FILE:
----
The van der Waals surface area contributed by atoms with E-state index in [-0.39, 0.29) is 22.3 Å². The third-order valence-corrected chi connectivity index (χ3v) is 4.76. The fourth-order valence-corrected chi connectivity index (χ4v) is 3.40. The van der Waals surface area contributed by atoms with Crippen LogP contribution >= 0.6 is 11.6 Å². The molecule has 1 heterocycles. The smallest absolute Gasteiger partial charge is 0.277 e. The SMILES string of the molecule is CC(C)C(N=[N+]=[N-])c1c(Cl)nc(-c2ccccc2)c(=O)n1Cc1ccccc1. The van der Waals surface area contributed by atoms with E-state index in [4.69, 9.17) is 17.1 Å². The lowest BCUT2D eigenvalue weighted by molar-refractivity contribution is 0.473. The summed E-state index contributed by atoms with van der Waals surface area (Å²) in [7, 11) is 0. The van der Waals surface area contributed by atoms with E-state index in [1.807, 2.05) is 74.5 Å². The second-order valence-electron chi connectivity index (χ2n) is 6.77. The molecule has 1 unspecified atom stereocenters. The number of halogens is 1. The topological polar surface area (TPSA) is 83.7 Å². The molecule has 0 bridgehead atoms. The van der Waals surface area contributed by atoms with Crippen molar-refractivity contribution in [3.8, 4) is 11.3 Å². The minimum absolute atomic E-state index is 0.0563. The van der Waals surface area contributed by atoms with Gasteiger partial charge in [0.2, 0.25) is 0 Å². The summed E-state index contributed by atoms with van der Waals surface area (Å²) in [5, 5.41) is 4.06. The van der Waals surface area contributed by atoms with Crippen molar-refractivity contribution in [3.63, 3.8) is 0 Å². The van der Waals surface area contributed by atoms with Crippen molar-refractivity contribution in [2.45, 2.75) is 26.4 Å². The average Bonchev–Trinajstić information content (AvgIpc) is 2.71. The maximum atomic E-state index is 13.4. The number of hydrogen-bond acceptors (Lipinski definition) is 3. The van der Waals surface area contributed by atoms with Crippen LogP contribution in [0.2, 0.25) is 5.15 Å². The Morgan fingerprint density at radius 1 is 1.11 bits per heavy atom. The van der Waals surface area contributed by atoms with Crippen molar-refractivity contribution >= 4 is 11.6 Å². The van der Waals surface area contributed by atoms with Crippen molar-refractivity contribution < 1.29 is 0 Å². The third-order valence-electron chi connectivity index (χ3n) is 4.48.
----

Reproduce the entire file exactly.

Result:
The van der Waals surface area contributed by atoms with E-state index in [-0.39, 0.29) is 22.3 Å². The third-order valence-corrected chi connectivity index (χ3v) is 4.76. The fourth-order valence-corrected chi connectivity index (χ4v) is 3.40. The van der Waals surface area contributed by atoms with Crippen LogP contribution >= 0.6 is 11.6 Å². The molecule has 1 heterocycles. The smallest absolute Gasteiger partial charge is 0.277 e. The SMILES string of the molecule is CC(C)C(N=[N+]=[N-])c1c(Cl)nc(-c2ccccc2)c(=O)n1Cc1ccccc1. The van der Waals surface area contributed by atoms with E-state index in [4.69, 9.17) is 17.1 Å². The lowest BCUT2D eigenvalue weighted by molar-refractivity contribution is 0.473. The summed E-state index contributed by atoms with van der Waals surface area (Å²) in [7, 11) is 0. The van der Waals surface area contributed by atoms with E-state index in [1.807, 2.05) is 74.5 Å². The second-order valence-electron chi connectivity index (χ2n) is 6.77. The molecule has 1 unspecified atom stereocenters. The number of halogens is 1. The topological polar surface area (TPSA) is 83.7 Å². The molecule has 0 bridgehead atoms. The van der Waals surface area contributed by atoms with Crippen molar-refractivity contribution in [3.8, 4) is 11.3 Å². The minimum absolute atomic E-state index is 0.0563. The van der Waals surface area contributed by atoms with Gasteiger partial charge in [0.2, 0.25) is 0 Å². The summed E-state index contributed by atoms with van der Waals surface area (Å²) in [5, 5.41) is 4.06. The van der Waals surface area contributed by atoms with Crippen molar-refractivity contribution in [3.63, 3.8) is 0 Å². The van der Waals surface area contributed by atoms with Crippen molar-refractivity contribution in [2.45, 2.75) is 26.4 Å². The average Bonchev–Trinajstić information content (AvgIpc) is 2.71. The maximum atomic E-state index is 13.4. The number of hydrogen-bond acceptors (Lipinski definition) is 3. The van der Waals surface area contributed by atoms with Crippen LogP contribution in [0.2, 0.25) is 5.15 Å². The Morgan fingerprint density at radius 1 is 1.11 bits per heavy atom. The van der Waals surface area contributed by atoms with Crippen molar-refractivity contribution >= 4 is 11.6 Å². The van der Waals surface area contributed by atoms with Crippen molar-refractivity contribution < 1.29 is 0 Å². The third-order valence-electron chi connectivity index (χ3n) is 4.48.